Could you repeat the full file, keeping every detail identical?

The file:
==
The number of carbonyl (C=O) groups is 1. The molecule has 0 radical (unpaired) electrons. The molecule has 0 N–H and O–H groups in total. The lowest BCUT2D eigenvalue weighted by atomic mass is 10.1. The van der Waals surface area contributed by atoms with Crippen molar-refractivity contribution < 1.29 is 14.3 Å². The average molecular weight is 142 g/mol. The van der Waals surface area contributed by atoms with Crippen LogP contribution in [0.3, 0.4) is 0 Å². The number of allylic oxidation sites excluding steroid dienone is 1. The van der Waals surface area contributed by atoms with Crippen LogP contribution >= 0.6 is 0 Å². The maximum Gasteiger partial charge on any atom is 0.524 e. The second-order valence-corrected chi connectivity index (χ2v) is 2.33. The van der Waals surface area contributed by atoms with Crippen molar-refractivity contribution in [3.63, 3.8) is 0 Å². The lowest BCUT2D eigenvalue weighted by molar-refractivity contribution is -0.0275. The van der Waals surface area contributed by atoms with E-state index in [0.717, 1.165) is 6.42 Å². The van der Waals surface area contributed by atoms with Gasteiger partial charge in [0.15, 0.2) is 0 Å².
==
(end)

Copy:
The number of carbonyl (C=O) groups is 1. The molecule has 0 radical (unpaired) electrons. The molecule has 0 N–H and O–H groups in total. The lowest BCUT2D eigenvalue weighted by atomic mass is 10.1. The van der Waals surface area contributed by atoms with Crippen molar-refractivity contribution < 1.29 is 14.3 Å². The average molecular weight is 142 g/mol. The van der Waals surface area contributed by atoms with Crippen LogP contribution in [0.3, 0.4) is 0 Å². The number of allylic oxidation sites excluding steroid dienone is 1. The van der Waals surface area contributed by atoms with Crippen LogP contribution >= 0.6 is 0 Å². The maximum Gasteiger partial charge on any atom is 0.524 e. The second-order valence-corrected chi connectivity index (χ2v) is 2.33. The van der Waals surface area contributed by atoms with Crippen molar-refractivity contribution in [3.63, 3.8) is 0 Å². The lowest BCUT2D eigenvalue weighted by molar-refractivity contribution is -0.0275. The van der Waals surface area contributed by atoms with E-state index in [0.717, 1.165) is 6.42 Å². The van der Waals surface area contributed by atoms with Gasteiger partial charge in [0.15, 0.2) is 0 Å².